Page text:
Management fees for PA pension funds questioned by Auditor General

Eugene DePasquale discusses Harrisburg's pension fund success at a press conference in February.

Pennsylvania’s Capitol is in Harrisburg.

America’s financial capital is widely considered to be Wall Street in New York City.

The two are closely linked.

PA’s two biggest pension plans (Public School Employees’ Retirement System & State Employees’ Retirement System)  are strongly dependent on stock market returns for their fiscal health.

The bigger the investment returns for retirees, the less money taxpayers have to fork over to make good on pension promises.

“I am deeply concerned,” said Auditor General Eugene DePasquale (D) at a press conference earlier this week discussing the pension plans and announcing an audit of PSERS and SERS.

He’s promising to take a closer look at the books, especially how the nearly $80 billion assets held by the two plans is invested.

In 2015, PSERS spent $455 million on outside fund managers whose work produced a 3.07 percent return on investment.

In 2015, SERS spent $159 million that yielded just .04 percent, less than 1 percent and far below the projected 7.5 percent return expected for both.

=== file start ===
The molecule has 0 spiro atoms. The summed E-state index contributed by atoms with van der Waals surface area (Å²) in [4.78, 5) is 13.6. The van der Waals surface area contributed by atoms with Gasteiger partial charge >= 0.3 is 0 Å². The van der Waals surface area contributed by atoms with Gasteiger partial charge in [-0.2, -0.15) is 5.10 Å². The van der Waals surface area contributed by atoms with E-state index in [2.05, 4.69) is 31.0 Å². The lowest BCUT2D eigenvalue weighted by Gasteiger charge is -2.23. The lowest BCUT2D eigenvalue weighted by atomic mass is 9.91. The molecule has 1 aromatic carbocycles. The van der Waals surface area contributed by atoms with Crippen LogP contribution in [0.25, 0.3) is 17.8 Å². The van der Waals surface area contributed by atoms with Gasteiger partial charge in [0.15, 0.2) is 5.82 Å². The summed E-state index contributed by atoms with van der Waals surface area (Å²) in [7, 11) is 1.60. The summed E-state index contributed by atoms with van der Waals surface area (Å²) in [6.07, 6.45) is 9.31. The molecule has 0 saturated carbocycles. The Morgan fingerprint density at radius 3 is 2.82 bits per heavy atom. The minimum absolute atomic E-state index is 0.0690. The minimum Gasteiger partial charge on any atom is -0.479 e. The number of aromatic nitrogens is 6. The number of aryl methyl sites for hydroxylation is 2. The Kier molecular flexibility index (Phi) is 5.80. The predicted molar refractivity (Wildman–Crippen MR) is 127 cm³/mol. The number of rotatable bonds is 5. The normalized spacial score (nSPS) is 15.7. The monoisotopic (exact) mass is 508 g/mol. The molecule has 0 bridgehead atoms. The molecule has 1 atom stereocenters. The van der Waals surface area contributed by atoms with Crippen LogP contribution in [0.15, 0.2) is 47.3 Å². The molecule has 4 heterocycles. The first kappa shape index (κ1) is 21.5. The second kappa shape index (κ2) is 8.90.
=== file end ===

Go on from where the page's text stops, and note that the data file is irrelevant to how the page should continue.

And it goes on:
By comparison, in 2015, the S and P 500 index was 1.38 percent.

“We are paying millions of dollars to outside fund managers that aren’t even coming close to equalizing the stock market,” DePasquale said. “Which begs the question, why are we paying these people and what are we getting for our money?”

Governor Wolf has also, previously, questioned the cost of outside fund managers. But charts on PSERS website shows that those investors exceeded their benchmarks for 2015, which was a especially bad year on the market. One chart shows that for every dollar spent on outside management, the yield was $2.09 above what it would have earned had it been passively invested.

Both PSERS and SERS have steadily reduced the amount of money spent on outside fund management in recent years. Both say it’s unfair to look at just one year and snapshots over longer periods of time show the managers more than pay for themselves with healthier returns than the index. But DePasquale still has questions and he, as he frequently does, leaned on a sports analogy to make his point.

“Imagine paying Kevin Durant’s free agent salary, or LeBron James’ free agent salary and getting me showing up at training camp,” DePasquale said. “The fans would rightfully be outraged. I think I’d be a nice guy. I’d be good in the interviews and stuff but I stink. I can’t play in the NBA.”

Results of DePasquale’s audit are expected early next year.


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